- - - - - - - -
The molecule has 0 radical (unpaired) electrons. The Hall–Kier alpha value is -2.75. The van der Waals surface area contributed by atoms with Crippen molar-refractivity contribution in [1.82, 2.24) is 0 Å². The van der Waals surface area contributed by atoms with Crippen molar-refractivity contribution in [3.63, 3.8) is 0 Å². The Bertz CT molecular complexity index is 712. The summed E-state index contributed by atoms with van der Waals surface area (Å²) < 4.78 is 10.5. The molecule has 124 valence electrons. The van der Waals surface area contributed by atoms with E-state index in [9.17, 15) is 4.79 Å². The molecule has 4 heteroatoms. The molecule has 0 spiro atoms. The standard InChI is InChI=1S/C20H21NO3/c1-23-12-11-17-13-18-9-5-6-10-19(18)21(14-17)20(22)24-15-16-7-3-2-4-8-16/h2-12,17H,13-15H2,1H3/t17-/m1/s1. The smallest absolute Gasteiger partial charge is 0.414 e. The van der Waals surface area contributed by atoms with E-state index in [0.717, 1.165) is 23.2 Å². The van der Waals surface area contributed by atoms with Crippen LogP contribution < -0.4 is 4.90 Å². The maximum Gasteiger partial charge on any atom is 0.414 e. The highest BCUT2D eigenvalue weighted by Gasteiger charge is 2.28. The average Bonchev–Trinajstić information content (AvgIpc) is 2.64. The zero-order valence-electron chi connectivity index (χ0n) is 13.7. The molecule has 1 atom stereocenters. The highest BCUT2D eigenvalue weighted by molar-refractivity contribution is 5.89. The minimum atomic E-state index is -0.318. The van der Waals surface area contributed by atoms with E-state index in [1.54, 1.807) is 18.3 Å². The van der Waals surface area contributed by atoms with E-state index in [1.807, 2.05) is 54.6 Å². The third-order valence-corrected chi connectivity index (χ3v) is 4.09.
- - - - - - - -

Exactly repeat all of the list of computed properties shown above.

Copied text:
The molecule has 0 radical (unpaired) electrons. The Hall–Kier alpha value is -2.75. The van der Waals surface area contributed by atoms with Crippen molar-refractivity contribution in [1.82, 2.24) is 0 Å². The van der Waals surface area contributed by atoms with Crippen molar-refractivity contribution in [3.63, 3.8) is 0 Å². The Bertz CT molecular complexity index is 712. The summed E-state index contributed by atoms with van der Waals surface area (Å²) < 4.78 is 10.5. The molecule has 124 valence electrons. The van der Waals surface area contributed by atoms with E-state index in [9.17, 15) is 4.79 Å². The molecule has 4 heteroatoms. The molecule has 0 spiro atoms. The standard InChI is InChI=1S/C20H21NO3/c1-23-12-11-17-13-18-9-5-6-10-19(18)21(14-17)20(22)24-15-16-7-3-2-4-8-16/h2-12,17H,13-15H2,1H3/t17-/m1/s1. The smallest absolute Gasteiger partial charge is 0.414 e. The van der Waals surface area contributed by atoms with E-state index in [0.717, 1.165) is 23.2 Å². The van der Waals surface area contributed by atoms with Crippen LogP contribution < -0.4 is 4.90 Å². The maximum Gasteiger partial charge on any atom is 0.414 e. The highest BCUT2D eigenvalue weighted by Gasteiger charge is 2.28. The average Bonchev–Trinajstić information content (AvgIpc) is 2.64. The zero-order valence-electron chi connectivity index (χ0n) is 13.7. The molecule has 1 atom stereocenters. The highest BCUT2D eigenvalue weighted by molar-refractivity contribution is 5.89. The minimum atomic E-state index is -0.318. The van der Waals surface area contributed by atoms with E-state index in [1.54, 1.807) is 18.3 Å². The van der Waals surface area contributed by atoms with E-state index in [1.807, 2.05) is 54.6 Å². The third-order valence-corrected chi connectivity index (χ3v) is 4.09.